Most recently however, giant goldfish appeared in the manga Shibuya Kingyo (渋谷金魚). The story is essentially a zombie apocalypse story with giant goldfish in place of zombies. The Shibuya district of Tokyo becomes enveloped by a mysterious bowl shaped barrier infested with man-eating goldfish that swim through the air.

The goldfish make short work of the people in Shibuya, but it's lucky for the goldfish that the barrier was not centered around Tsukiji, or things could have easily been the other way around.

I know it might seem silly, but I think that they would certainly make for surprising and unexpected monsters if called up by a wizard with the Summon Monster spell.

I think that they would also make for unusual mounts (in the same vein as module M4) if you happen to run a more whimsical campaign.

金魚騎士只今推参!by 速水螺旋人

There are any number of models that can be used for miniatures, ranging from cheap rubber toys to the expensive gashapon from Yujin. The ones I own are just a couple examples of the wide variety of goldfish gashapon manufactured by Kaiyodo.

The first two models are Ranchu goldfish from the Furuta Choco Egg Pet Animals Collection (チョコエッグ・ペット動物コレクション no. 19 and 20).

The Ranchu are two piece models and come with a stand. They were made in clear plastic so the tail fins have a nice translucent appearance.

The next three models are Demekin goldfish from the Takara ChocoQ animaltales Pet Animals Series 3 (チョコQ・アニマテイルズ・ペット動物3 no. 86, 87, and 88).

The Demekin are four piece models and come with a stand. The tail fins are made in clear plastic, but I think the bodies are made with opaque plastic since the dorsal fins do not have the same translucency.

If I can find some really cheap plastic goldfish, I'm going to try my hand at adding some caparisons and saddles on a few of them for fun.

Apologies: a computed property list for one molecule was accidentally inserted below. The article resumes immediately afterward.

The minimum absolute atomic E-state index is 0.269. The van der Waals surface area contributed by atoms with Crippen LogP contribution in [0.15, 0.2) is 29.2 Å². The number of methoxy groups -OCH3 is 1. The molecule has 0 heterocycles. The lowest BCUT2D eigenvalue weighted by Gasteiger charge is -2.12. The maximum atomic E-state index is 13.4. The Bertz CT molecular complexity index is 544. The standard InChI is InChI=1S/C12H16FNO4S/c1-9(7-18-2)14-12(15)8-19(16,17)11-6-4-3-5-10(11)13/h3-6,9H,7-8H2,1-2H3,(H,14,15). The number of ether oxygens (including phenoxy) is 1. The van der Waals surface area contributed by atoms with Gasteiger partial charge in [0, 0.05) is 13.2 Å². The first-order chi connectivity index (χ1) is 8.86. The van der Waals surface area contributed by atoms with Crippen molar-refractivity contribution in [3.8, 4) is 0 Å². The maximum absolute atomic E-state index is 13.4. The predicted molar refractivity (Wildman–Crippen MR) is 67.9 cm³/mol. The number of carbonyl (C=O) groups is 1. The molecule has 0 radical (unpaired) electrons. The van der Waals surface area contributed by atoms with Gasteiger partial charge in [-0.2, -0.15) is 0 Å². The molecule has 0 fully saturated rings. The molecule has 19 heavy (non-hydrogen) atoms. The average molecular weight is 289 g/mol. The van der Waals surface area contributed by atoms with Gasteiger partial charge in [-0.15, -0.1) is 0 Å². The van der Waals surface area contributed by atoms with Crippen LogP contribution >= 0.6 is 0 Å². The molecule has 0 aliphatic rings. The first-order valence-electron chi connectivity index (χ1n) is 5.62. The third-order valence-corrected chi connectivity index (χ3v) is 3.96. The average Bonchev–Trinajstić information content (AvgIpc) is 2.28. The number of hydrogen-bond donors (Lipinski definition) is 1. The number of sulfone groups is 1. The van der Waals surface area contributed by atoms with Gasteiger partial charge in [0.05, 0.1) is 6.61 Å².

Wednesday, September 4, 2019

Pink Cadillac

The pink Cadillac became a popular culture icon because of Elvis Presley There are no specific models of his car in 1/72 scale, but there are several diecast Cadillacs that come close in size, and not a few of those that are pink.

The first two models are made by Matchbox. The car on the left is a 1955 Cadillac Fleetwood in pink with a silver top, while the other is a '69 Cadillac Sedan DeVille in metallic lavender.

The Fleetwood scales out to somewhere between 1/73 and 1/74 scale. This particular model is all metal, but I think that most of the more commonly available versions of this model are made with a plastic top. Despite the cheaper material, the plastic-top versions come with chrome trim and the Cadillac lettering on the sides.

Graceland Collection Pink Cadillac

The DeVille is stated to be 1/75 scale. A pink version exists, but I've never seen it in stores.

The next two cars are a Matchbox 1956 Cadillac Eldorado in sea green, and a Tomica Cadillac Eldorado Biarritz in pink.

The Matchbox Eldorado does not have a stated scale, but the wheelbase is almost spot on for 1/72. There is a purple version of this car in the Graceland Collection, but no pink one. The body of the car is slightly longer than the Tomica car, but they are about the same width. The Tomica car is 1/75 scale, and represents a 4th generation Eldorado.

The final cars are Hot Wheels 1959 Cadillac Eldorados.

The width is about 1/78 scale, but the length is 1/64 scale. I'm not quite sure what to do with them right now, but maybe they can be a source of parts for future conversions.